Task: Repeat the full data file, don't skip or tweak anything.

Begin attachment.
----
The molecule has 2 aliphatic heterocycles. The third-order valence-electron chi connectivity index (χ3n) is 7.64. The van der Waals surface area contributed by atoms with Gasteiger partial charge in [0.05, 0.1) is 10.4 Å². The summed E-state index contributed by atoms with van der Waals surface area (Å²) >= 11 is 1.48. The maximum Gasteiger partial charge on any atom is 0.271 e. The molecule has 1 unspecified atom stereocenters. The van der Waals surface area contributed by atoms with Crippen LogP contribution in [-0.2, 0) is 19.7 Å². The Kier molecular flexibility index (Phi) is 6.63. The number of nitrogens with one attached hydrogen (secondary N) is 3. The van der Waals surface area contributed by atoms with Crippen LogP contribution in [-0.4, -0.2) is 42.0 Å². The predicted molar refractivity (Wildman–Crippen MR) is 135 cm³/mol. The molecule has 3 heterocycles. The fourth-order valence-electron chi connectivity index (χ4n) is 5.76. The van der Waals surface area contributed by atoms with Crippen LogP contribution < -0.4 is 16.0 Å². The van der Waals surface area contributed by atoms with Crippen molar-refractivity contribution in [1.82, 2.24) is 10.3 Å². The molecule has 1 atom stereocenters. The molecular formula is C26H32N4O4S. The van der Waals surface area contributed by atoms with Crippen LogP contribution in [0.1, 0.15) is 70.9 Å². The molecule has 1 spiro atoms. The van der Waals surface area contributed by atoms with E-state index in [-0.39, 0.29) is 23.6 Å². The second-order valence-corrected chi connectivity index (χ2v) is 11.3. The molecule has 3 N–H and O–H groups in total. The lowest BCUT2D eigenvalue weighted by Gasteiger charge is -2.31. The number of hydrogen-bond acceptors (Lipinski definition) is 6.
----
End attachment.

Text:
The molecule has 2 aliphatic heterocycles. The third-order valence-electron chi connectivity index (χ3n) is 7.64. The van der Waals surface area contributed by atoms with Gasteiger partial charge in [0.05, 0.1) is 10.4 Å². The summed E-state index contributed by atoms with van der Waals surface area (Å²) >= 11 is 1.48. The maximum Gasteiger partial charge on any atom is 0.271 e. The molecule has 1 unspecified atom stereocenters. The van der Waals surface area contributed by atoms with Crippen LogP contribution in [-0.2, 0) is 19.7 Å². The Kier molecular flexibility index (Phi) is 6.63. The number of nitrogens with one attached hydrogen (secondary N) is 3. The van der Waals surface area contributed by atoms with Crippen LogP contribution in [-0.4, -0.2) is 42.0 Å². The predicted molar refractivity (Wildman–Crippen MR) is 135 cm³/mol. The molecule has 3 heterocycles. The fourth-order valence-electron chi connectivity index (χ4n) is 5.76. The van der Waals surface area contributed by atoms with Crippen LogP contribution < -0.4 is 16.0 Å². The van der Waals surface area contributed by atoms with Crippen molar-refractivity contribution in [1.82, 2.24) is 10.3 Å². The molecule has 1 atom stereocenters. The molecular formula is C26H32N4O4S. The van der Waals surface area contributed by atoms with Crippen LogP contribution in [0.1, 0.15) is 70.9 Å². The molecule has 1 spiro atoms. The van der Waals surface area contributed by atoms with E-state index in [-0.39, 0.29) is 23.6 Å². The second-order valence-corrected chi connectivity index (χ2v) is 11.3. The molecule has 3 N–H and O–H groups in total. The lowest BCUT2D eigenvalue weighted by Gasteiger charge is -2.31. The number of hydrogen-bond acceptors (Lipinski definition) is 6.